The digital magazine of New York indie theater
nytheatre.com review by Julie Congress
In 1992, war erupted in Bosnia. Nadja Halilbegovich was just 12 years old at
the time. In the midst of unimaginable devastation, she kept a diary, detailing
everything from playing with the children in her building, to being injured by
an exploding bombshell, to writing to President Clinton on behalf of the
children of Sarajevo, to her difficult and terrifying escape to America. Katie
Simon has taken Nadja’s entries and adapted them into a play. The result is
Sarajevo’s Child, a stunning, life-affirming piece of theatre.Actors Joey Dudding, Matthew Erickson, Lisa Lemley, Emma Lorraine, and Dana
Mierlak are young, energetic, and genuine. They take turns speaking Nadja’s
words and when one is speaking, the other four members of the ensemble become
everything else in the scene—other children, parents, a hospital bed, the walls
of a tunnel; nothing is too difficult for these versatile actors.The decision to have the ensemble share the challenge of playing Nadja is a
brilliant one. With five actors playing the part, we are constantly reminded
that this is not one isolated person’s experiences, but representative of the
plight of millions. We see the magnitude of war, but in a humanized way, without
it being reduced to just numbers.Michelle Bossy’s direction is powerful and innovative. No movement is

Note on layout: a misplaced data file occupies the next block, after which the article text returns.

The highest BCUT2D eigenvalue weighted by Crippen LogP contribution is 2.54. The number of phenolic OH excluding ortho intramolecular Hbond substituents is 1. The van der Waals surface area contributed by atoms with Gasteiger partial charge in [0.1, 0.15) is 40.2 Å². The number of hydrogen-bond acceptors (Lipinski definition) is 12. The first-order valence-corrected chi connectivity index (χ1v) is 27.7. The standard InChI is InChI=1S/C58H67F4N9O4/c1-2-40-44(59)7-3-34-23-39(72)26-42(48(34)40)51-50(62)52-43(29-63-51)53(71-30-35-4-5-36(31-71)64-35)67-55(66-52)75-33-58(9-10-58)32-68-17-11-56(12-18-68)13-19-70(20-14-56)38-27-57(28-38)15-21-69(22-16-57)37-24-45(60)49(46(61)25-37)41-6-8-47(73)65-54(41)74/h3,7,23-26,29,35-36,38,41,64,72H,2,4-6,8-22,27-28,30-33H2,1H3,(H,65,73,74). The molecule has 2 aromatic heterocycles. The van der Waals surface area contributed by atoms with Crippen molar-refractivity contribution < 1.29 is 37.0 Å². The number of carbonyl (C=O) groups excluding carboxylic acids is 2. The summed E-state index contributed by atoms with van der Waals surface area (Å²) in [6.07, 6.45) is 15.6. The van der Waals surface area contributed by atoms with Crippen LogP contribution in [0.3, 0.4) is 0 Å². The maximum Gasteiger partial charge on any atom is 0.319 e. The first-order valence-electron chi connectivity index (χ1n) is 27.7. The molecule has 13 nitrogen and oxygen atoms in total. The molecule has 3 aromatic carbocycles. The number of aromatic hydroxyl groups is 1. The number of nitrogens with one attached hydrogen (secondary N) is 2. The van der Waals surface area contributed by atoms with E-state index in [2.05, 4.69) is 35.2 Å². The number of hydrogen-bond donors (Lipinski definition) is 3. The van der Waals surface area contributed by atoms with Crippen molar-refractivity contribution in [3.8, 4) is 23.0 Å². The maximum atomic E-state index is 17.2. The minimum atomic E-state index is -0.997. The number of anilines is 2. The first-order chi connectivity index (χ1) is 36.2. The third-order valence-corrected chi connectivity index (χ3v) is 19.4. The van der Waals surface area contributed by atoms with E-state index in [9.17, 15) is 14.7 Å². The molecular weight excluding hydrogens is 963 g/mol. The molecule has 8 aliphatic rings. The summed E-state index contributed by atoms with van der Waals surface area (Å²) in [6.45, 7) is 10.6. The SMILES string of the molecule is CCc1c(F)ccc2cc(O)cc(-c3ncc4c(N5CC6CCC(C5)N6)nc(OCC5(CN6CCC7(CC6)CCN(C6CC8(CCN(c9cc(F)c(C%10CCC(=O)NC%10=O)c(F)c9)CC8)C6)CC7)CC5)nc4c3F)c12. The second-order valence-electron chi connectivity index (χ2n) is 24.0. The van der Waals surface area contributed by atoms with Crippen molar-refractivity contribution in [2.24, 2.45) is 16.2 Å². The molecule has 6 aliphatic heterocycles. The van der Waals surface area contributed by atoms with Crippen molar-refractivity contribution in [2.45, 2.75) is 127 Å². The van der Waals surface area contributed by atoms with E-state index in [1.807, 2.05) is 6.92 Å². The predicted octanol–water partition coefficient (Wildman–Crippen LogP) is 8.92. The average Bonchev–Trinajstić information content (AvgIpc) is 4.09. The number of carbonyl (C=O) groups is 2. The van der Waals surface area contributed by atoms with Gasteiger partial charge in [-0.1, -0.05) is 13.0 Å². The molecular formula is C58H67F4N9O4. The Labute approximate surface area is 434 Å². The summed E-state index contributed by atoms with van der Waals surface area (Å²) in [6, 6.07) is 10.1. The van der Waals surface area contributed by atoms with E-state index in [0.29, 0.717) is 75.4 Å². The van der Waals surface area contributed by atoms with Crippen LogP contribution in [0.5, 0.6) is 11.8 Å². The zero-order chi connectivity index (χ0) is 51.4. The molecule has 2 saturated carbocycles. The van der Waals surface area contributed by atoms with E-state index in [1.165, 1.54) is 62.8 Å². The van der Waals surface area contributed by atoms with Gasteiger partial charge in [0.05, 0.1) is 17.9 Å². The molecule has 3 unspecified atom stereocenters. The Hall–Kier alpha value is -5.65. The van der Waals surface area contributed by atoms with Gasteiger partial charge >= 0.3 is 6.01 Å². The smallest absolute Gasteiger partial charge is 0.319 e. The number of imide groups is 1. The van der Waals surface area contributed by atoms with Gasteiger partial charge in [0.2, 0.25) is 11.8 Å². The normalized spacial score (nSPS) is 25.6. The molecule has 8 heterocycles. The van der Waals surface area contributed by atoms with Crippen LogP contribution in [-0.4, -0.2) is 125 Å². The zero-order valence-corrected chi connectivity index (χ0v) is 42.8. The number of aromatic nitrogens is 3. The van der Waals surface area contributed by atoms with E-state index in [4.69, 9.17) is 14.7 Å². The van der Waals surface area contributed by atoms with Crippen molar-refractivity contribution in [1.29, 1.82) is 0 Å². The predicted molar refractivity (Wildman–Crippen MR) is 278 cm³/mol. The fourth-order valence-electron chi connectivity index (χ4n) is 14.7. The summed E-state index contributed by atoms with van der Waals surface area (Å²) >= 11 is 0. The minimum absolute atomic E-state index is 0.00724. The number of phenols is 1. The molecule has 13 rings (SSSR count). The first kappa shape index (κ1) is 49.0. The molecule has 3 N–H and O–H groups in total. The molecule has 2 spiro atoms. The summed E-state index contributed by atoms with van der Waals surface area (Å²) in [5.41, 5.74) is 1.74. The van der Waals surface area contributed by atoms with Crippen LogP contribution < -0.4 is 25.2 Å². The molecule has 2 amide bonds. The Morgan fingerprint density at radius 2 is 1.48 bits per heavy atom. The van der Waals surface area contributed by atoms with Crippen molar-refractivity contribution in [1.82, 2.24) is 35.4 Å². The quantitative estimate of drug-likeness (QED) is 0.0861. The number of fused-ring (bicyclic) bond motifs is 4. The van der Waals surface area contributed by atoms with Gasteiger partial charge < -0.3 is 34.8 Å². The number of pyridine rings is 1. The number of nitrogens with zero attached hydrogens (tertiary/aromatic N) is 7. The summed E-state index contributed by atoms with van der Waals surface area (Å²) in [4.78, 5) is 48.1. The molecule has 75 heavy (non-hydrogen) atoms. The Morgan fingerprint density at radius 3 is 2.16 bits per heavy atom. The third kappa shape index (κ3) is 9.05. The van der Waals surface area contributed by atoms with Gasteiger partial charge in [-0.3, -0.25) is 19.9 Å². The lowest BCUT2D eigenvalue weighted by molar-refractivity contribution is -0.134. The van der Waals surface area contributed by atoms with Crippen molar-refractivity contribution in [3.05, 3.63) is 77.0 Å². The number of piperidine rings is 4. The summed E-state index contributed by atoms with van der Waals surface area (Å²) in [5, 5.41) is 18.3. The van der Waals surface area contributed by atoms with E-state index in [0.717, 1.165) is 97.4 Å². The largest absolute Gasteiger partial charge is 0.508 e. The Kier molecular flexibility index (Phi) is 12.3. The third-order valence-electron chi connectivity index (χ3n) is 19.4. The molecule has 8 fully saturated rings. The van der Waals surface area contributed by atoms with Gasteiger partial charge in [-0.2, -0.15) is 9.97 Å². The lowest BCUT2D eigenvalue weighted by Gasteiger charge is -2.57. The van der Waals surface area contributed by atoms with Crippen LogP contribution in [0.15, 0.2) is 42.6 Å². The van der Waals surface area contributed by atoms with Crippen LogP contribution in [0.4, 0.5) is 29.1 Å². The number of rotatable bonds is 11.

superfluous, and she is able to adapt children’s games into euphemisms for war.
Balls and jump ropes become implements of death and destruction. It’s shocking
and terrible, but amazing in its representation of how the lives of innocent
children are tainted by war. Throughout, Bossy creates strong, evocative images.
Frequently, Nadja’s diary entries mention attacks and the number of people
killed in them. As these death tolls are pronounced, the actors lay out small
white crosses along the front of the stage. Before long, the stage is covered
with them.The strong visual nature of the show is perfectly enhanced by Dana Sterling’s
dramatic lighting design. John D. Ivy’s sound design underscores the action
equally well. Bossy’s strong artistic style is imbued in every facet of this
production and the result is remarkable.Sarajevo’s Child is haunting and cannot be put out of the mind easily.
This, I suppose, is its intention. We should not forget about the Bosnian War
when innocent people, particularly children, are dying all around the world.
This is not just a play about a past war; it’s a timeless story that portrays
the horror of war—any war. We shouldn’t passively watch as people unnecessarily
die, and this play is just the call to action we need.
August 15, 2005